‘People ask for non-veg but we say sorry instead’https://indianexpress.com/article/india/people-ask-for-non-veg-but-we-say-sorry-instead-5421558/

‘People ask for non-veg but we say sorry instead’

Armed with interim stay from HC, a Haryana hotelier plans to start serving chicken. An eatery nearby is hopeful they can too.

‘People ask for non-veg but we say sorry instead’
Hotel Saffron in Thanesar (Express Photo/Sofi Ahsan)

“Food items that are banned will not be served,” announces the restaurant menu of Hotel Saffron in Thanesar, a pilgrimage town in Haryana’s Kurukshetra district. The caution — part of ‘Important Notes’ towards the end of the menu — continues despite its owner Anand Bajaj getting an interim stay against a government notification of October 2017 that had, while declaring Kurukshetra a ‘Holy City’, banned the sale and purchase of meat and meat products in the municipal limits of Thanesar and Pehowa.

On October 16, Justice Rajan Gupta said, “Prima facie, there is substance in the plea of the petitioner. Till the next date of hearing, no coercive steps would be taken against him in case he vitiates to sell the food items specified in the license.”

Despite the encouragement from the court, Bajaj is reluctant to openly announce the sale of non-vegetarian food, but hopes to soon start serving chicken. “Chicken dishes have a lot of demand,” he says.

‘People ask for non-veg but we say sorry instead’
23 km away from Hotel Saffron in Thanesar shops openly sell chicken, lamb and fish. (Express Photo/Sofi Ahsan)

Bajaj, who set up his hotel 10 years ago, had approached the High Court in 2017 with two simple questions: Can a state government, through a notification or an administrative order, regulate the sale of food items, including meat and meat products, when the licence for sale and purchase allows the same under a Central legislation, the Food Safety and Standards Act, 2006. Two, does the state action unreasonably restrict the fundamental right to carry on trade or business?


It was the second question that propelled Bajaj to move courts. “We have always had customers asking for non-vegetarian food. How do we tell customers that because this is a ‘Holy City’, you can’t eat what you want. Besides, we stand to lose our customers who would rather travel a few more kilometres and stay in a place where they get the food they like,” says Bajaj, 46.

His hotel falls within the 32.25-sq-km area that makes up Thanesar municipality. The hotel has 15 rooms and two multi-purpose halls to host parties and weddings. There are around 40 men on the rolls, including seven-eight cooks who can make any kind of food, including non-vegetarian, says Bajaj.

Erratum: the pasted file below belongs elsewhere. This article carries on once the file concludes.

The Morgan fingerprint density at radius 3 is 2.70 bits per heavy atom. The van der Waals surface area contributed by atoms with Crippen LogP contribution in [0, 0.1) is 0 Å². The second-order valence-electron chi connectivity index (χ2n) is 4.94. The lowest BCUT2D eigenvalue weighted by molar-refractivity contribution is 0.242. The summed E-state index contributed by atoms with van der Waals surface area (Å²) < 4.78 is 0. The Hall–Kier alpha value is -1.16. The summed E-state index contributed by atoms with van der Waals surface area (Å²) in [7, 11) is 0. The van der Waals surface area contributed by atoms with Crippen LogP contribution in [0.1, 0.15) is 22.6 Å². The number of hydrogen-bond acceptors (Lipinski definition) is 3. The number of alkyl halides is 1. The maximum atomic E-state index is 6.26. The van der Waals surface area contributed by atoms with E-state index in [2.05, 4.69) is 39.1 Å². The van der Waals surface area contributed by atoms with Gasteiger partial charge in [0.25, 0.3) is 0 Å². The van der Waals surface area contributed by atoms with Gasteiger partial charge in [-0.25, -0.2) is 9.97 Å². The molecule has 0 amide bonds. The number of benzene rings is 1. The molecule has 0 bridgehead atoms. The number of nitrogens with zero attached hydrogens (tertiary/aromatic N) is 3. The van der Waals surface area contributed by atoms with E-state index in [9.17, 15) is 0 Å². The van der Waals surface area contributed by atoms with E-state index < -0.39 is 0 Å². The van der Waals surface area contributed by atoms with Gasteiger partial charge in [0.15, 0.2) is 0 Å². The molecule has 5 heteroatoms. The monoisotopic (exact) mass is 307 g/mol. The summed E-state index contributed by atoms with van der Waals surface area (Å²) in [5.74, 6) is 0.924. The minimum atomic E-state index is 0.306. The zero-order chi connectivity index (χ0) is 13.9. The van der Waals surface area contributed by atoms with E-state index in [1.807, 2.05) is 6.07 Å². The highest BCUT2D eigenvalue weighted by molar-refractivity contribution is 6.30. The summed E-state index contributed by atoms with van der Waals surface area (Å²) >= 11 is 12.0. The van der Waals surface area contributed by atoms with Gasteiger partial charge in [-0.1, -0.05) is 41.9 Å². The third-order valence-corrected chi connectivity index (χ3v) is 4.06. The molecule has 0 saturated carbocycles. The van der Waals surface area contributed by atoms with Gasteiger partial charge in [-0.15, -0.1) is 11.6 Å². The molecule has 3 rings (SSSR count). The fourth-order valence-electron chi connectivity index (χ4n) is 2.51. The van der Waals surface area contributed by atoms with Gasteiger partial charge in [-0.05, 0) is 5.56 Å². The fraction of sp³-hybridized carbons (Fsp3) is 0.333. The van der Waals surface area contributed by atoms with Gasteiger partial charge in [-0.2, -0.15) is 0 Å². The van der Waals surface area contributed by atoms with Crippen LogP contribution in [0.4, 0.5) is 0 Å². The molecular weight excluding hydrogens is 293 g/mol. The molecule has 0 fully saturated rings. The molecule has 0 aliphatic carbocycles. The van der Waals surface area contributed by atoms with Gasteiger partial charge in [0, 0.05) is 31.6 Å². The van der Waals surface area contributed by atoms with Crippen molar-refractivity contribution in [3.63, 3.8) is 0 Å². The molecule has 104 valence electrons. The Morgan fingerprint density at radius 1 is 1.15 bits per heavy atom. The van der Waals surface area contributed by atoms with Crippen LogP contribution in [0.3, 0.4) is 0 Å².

Just outside the municipal limits, on the stretch of a road connecting Thanesar to Pehowa, 23 km away, there is a line of shops that sell non-vegetarian food, including chicken, lamb and fish. There is no ban on bringing meat or meat dishes inside Thanesar or Pehowa; only on purchase and sale. A mere 4 km away from Bajaj’s hotel but outside the municipality, the Haryana Tourism Department’s Hotel Parakeet serves non-vegetarian food.

Hotel manager Sanjay Sharma, a vegetarian himself, says, “Even Amritsar is a ‘Holy City’, but you can find a range of non-vegetarian food there. To eat or not to eat something is an entirely personal choice. It’s not easy when someone who chooses to stay here asks for non-vegetarian food but we have to offer a ‘sorry’ instead.”

Bajaj says though the notification came in 2017, an informal ban has been in place for years, its roots going back to a proposal approved in 1974 by the then Thanesar Municipal Council for a ban on the sale of liquor and meat. The ban, usually enforced at the level of the district administration, had in 2014 led to “action” being taken against two hotels in Thanesar for selling meat.

It was in 2011 that Bajaj, along with four other hotel owners, first approached the High Court against the restriction. But the petition had to be withdrawn in October 2017 after the court was informed that the Governor had given his assent to the decision and that a formal notification had been issued for the ban.

Bajaj then filed a fresh petition in the High Court and a year later, the court issued a stay on the notification.

Bajaj, however, is aware that the relief from the High Court is limited to his hotel and restaurant and that the stay is only interim — till the next date of hearing, on January 29, 2019.

“Also, the government is yet to provide any response to our case. We only hope there’s a permanent decision and the parameters for ‘Holy City’ are decided properly,” he says.

Meanwhile, the breather from the court has raised hopes among other eating joints in Thanesar. Harish Luthra, the owner of a McDonald’s outlet down the road from Hotel Saffron, says he has sent a copy of the court order to the management for “advice” on whether they can start serving non-vegetarian food too.


“We have only been selling vegetarian food because, as an international brand, we didn’t want to be involved in any controversy. The court decision may be limited to just this one case but it applies to everyone because we also have a proper legal licence under the law,” says Luthra.